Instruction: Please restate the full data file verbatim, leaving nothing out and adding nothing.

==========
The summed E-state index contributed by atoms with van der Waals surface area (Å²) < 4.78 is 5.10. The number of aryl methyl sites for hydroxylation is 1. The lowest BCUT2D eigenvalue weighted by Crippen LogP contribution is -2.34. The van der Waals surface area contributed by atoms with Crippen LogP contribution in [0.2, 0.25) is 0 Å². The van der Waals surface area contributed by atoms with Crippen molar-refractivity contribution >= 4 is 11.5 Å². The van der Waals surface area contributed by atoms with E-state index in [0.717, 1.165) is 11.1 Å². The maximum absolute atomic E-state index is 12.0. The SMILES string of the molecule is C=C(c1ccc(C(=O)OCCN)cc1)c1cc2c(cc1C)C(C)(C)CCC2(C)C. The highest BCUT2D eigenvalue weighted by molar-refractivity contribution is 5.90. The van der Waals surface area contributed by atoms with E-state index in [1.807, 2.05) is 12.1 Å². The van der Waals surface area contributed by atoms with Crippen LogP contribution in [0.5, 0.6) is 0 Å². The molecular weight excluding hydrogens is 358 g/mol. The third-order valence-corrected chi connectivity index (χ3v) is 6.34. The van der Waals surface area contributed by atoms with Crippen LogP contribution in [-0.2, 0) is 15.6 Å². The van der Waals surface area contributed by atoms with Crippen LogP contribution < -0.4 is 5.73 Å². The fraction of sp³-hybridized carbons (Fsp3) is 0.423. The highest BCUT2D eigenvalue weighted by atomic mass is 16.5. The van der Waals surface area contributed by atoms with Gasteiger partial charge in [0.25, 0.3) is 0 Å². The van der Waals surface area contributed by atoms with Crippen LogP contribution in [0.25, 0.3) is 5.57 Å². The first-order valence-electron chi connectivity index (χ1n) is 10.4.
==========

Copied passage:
The summed E-state index contributed by atoms with van der Waals surface area (Å²) < 4.78 is 5.10. The number of aryl methyl sites for hydroxylation is 1. The lowest BCUT2D eigenvalue weighted by Crippen LogP contribution is -2.34. The van der Waals surface area contributed by atoms with Crippen LogP contribution in [0.2, 0.25) is 0 Å². The van der Waals surface area contributed by atoms with Crippen molar-refractivity contribution >= 4 is 11.5 Å². The van der Waals surface area contributed by atoms with E-state index in [0.717, 1.165) is 11.1 Å². The maximum absolute atomic E-state index is 12.0. The SMILES string of the molecule is C=C(c1ccc(C(=O)OCCN)cc1)c1cc2c(cc1C)C(C)(C)CCC2(C)C. The highest BCUT2D eigenvalue weighted by molar-refractivity contribution is 5.90. The van der Waals surface area contributed by atoms with E-state index in [1.807, 2.05) is 12.1 Å². The van der Waals surface area contributed by atoms with Crippen LogP contribution in [0.5, 0.6) is 0 Å². The molecular weight excluding hydrogens is 358 g/mol. The third-order valence-corrected chi connectivity index (χ3v) is 6.34. The van der Waals surface area contributed by atoms with Crippen LogP contribution in [-0.2, 0) is 15.6 Å². The van der Waals surface area contributed by atoms with Crippen LogP contribution < -0.4 is 5.73 Å². The fraction of sp³-hybridized carbons (Fsp3) is 0.423. The highest BCUT2D eigenvalue weighted by atomic mass is 16.5. The van der Waals surface area contributed by atoms with Gasteiger partial charge in [0.25, 0.3) is 0 Å². The van der Waals surface area contributed by atoms with Crippen LogP contribution in [0.25, 0.3) is 5.57 Å². The first-order valence-electron chi connectivity index (χ1n) is 10.4.